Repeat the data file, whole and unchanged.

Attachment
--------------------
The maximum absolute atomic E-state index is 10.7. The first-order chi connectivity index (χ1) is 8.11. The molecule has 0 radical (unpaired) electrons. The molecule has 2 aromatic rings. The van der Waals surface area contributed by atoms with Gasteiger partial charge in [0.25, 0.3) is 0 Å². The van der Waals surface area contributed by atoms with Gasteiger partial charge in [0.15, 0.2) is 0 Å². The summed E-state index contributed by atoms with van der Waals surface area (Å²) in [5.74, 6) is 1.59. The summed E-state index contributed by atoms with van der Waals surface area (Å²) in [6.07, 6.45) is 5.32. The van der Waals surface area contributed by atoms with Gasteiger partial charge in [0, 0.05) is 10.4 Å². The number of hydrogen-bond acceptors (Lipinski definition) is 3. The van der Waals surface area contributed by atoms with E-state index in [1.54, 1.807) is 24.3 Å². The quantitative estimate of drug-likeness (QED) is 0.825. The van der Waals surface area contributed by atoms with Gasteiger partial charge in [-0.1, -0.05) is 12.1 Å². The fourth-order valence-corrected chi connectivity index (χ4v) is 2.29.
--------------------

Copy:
The maximum absolute atomic E-state index is 10.7. The first-order chi connectivity index (χ1) is 8.11. The molecule has 0 radical (unpaired) electrons. The molecule has 2 aromatic rings. The van der Waals surface area contributed by atoms with Gasteiger partial charge in [0.25, 0.3) is 0 Å². The van der Waals surface area contributed by atoms with Gasteiger partial charge in [0.15, 0.2) is 0 Å². The summed E-state index contributed by atoms with van der Waals surface area (Å²) in [5.74, 6) is 1.59. The summed E-state index contributed by atoms with van der Waals surface area (Å²) in [6.07, 6.45) is 5.32. The van der Waals surface area contributed by atoms with Gasteiger partial charge in [0, 0.05) is 10.4 Å². The number of hydrogen-bond acceptors (Lipinski definition) is 3. The van der Waals surface area contributed by atoms with E-state index in [1.54, 1.807) is 24.3 Å². The quantitative estimate of drug-likeness (QED) is 0.825. The van der Waals surface area contributed by atoms with Gasteiger partial charge in [-0.1, -0.05) is 12.1 Å². The fourth-order valence-corrected chi connectivity index (χ4v) is 2.29.